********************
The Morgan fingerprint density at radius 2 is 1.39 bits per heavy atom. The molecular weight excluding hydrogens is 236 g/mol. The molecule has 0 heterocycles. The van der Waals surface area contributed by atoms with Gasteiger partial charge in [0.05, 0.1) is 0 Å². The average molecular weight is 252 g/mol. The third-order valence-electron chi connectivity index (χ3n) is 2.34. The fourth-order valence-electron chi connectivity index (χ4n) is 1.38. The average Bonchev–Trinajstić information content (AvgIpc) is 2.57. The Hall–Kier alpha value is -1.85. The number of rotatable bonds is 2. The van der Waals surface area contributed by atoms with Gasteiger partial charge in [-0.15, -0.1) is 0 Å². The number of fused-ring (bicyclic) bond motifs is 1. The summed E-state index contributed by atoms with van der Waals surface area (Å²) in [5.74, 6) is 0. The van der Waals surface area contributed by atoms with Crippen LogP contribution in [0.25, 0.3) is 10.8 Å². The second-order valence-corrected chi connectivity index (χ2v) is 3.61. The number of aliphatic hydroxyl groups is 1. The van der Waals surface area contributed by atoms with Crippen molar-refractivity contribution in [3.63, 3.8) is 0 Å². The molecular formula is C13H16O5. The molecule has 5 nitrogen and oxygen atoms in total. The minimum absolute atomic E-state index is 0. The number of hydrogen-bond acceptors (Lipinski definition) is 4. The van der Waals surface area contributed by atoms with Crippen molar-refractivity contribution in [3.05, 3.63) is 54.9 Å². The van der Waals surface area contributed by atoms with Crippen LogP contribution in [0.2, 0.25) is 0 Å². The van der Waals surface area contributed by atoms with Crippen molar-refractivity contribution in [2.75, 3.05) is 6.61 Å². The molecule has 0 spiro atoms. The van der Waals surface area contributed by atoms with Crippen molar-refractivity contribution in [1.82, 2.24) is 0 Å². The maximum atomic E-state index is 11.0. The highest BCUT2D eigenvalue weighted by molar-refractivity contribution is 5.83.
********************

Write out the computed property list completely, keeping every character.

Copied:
The Morgan fingerprint density at radius 2 is 1.39 bits per heavy atom. The molecular weight excluding hydrogens is 236 g/mol. The molecule has 0 heterocycles. The van der Waals surface area contributed by atoms with Gasteiger partial charge in [0.05, 0.1) is 0 Å². The average molecular weight is 252 g/mol. The third-order valence-electron chi connectivity index (χ3n) is 2.34. The fourth-order valence-electron chi connectivity index (χ4n) is 1.38. The average Bonchev–Trinajstić information content (AvgIpc) is 2.57. The Hall–Kier alpha value is -1.85. The number of rotatable bonds is 2. The van der Waals surface area contributed by atoms with Gasteiger partial charge in [-0.15, -0.1) is 0 Å². The number of fused-ring (bicyclic) bond motifs is 1. The summed E-state index contributed by atoms with van der Waals surface area (Å²) in [5.74, 6) is 0. The van der Waals surface area contributed by atoms with Crippen LogP contribution in [0.25, 0.3) is 10.8 Å². The second-order valence-corrected chi connectivity index (χ2v) is 3.61. The number of aliphatic hydroxyl groups is 1. The van der Waals surface area contributed by atoms with Crippen molar-refractivity contribution in [3.63, 3.8) is 0 Å². The molecular formula is C13H16O5. The molecule has 5 nitrogen and oxygen atoms in total. The minimum absolute atomic E-state index is 0. The number of hydrogen-bond acceptors (Lipinski definition) is 4. The van der Waals surface area contributed by atoms with Crippen molar-refractivity contribution in [3.05, 3.63) is 54.9 Å². The van der Waals surface area contributed by atoms with Crippen LogP contribution in [0.2, 0.25) is 0 Å². The van der Waals surface area contributed by atoms with Crippen molar-refractivity contribution in [2.75, 3.05) is 6.61 Å². The molecule has 0 spiro atoms. The van der Waals surface area contributed by atoms with Crippen molar-refractivity contribution in [1.82, 2.24) is 0 Å². The maximum atomic E-state index is 11.0. The highest BCUT2D eigenvalue weighted by molar-refractivity contribution is 5.83.